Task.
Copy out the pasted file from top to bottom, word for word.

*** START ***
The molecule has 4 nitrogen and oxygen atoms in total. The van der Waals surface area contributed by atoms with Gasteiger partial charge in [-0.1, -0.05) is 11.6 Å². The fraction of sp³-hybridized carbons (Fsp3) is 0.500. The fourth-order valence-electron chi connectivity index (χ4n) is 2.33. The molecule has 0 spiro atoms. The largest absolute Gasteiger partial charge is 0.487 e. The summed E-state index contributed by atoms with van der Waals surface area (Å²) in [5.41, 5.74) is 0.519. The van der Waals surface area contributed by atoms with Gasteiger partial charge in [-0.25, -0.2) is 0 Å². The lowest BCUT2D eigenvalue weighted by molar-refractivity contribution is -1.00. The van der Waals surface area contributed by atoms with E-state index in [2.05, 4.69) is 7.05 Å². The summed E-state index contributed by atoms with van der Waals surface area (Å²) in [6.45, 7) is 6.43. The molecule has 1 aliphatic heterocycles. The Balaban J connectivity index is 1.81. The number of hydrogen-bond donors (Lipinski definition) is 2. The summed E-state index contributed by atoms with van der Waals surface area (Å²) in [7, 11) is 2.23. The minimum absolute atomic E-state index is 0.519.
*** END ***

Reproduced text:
The molecule has 4 nitrogen and oxygen atoms in total. The van der Waals surface area contributed by atoms with Gasteiger partial charge in [-0.1, -0.05) is 11.6 Å². The fraction of sp³-hybridized carbons (Fsp3) is 0.500. The fourth-order valence-electron chi connectivity index (χ4n) is 2.33. The molecule has 0 spiro atoms. The largest absolute Gasteiger partial charge is 0.487 e. The summed E-state index contributed by atoms with van der Waals surface area (Å²) in [5.41, 5.74) is 0.519. The van der Waals surface area contributed by atoms with Gasteiger partial charge in [-0.25, -0.2) is 0 Å². The lowest BCUT2D eigenvalue weighted by molar-refractivity contribution is -1.00. The van der Waals surface area contributed by atoms with E-state index in [2.05, 4.69) is 7.05 Å². The summed E-state index contributed by atoms with van der Waals surface area (Å²) in [6.45, 7) is 6.43. The molecule has 1 aliphatic heterocycles. The Balaban J connectivity index is 1.81. The number of hydrogen-bond donors (Lipinski definition) is 2. The summed E-state index contributed by atoms with van der Waals surface area (Å²) in [7, 11) is 2.23. The minimum absolute atomic E-state index is 0.519.